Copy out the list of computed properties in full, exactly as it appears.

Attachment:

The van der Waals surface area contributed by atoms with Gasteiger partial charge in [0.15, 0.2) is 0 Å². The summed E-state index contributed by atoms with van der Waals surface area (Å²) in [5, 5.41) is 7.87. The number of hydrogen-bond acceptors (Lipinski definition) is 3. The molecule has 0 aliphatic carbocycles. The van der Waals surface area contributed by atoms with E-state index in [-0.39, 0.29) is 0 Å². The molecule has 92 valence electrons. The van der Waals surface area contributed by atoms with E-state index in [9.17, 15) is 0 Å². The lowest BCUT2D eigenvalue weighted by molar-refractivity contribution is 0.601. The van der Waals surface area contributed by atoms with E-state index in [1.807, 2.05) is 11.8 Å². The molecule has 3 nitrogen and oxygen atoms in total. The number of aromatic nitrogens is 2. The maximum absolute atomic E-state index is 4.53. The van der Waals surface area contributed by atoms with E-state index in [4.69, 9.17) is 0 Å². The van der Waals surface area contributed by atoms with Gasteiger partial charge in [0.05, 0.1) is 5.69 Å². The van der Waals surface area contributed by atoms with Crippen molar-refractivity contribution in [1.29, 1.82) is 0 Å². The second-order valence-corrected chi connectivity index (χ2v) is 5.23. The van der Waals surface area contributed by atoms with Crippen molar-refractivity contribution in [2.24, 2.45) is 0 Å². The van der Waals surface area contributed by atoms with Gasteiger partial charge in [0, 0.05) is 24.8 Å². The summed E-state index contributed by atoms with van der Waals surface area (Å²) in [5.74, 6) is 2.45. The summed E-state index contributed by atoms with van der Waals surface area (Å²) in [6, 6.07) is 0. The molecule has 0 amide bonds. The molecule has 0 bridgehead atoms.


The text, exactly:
The van der Waals surface area contributed by atoms with Gasteiger partial charge in [0.15, 0.2) is 0 Å². The summed E-state index contributed by atoms with van der Waals surface area (Å²) in [5, 5.41) is 7.87. The number of hydrogen-bond acceptors (Lipinski definition) is 3. The molecule has 0 aliphatic carbocycles. The van der Waals surface area contributed by atoms with E-state index in [-0.39, 0.29) is 0 Å². The molecule has 92 valence electrons. The van der Waals surface area contributed by atoms with E-state index in [9.17, 15) is 0 Å². The lowest BCUT2D eigenvalue weighted by molar-refractivity contribution is 0.601. The van der Waals surface area contributed by atoms with E-state index in [1.807, 2.05) is 11.8 Å². The molecule has 3 nitrogen and oxygen atoms in total. The number of aromatic nitrogens is 2. The maximum absolute atomic E-state index is 4.53. The van der Waals surface area contributed by atoms with E-state index in [4.69, 9.17) is 0 Å². The van der Waals surface area contributed by atoms with Gasteiger partial charge in [0.05, 0.1) is 5.69 Å². The van der Waals surface area contributed by atoms with Crippen molar-refractivity contribution in [1.29, 1.82) is 0 Å². The second-order valence-corrected chi connectivity index (χ2v) is 5.23. The van der Waals surface area contributed by atoms with Crippen molar-refractivity contribution in [2.24, 2.45) is 0 Å². The van der Waals surface area contributed by atoms with Gasteiger partial charge in [0, 0.05) is 24.8 Å². The summed E-state index contributed by atoms with van der Waals surface area (Å²) in [5.74, 6) is 2.45. The summed E-state index contributed by atoms with van der Waals surface area (Å²) in [6, 6.07) is 0. The molecule has 0 amide bonds. The molecule has 0 bridgehead atoms.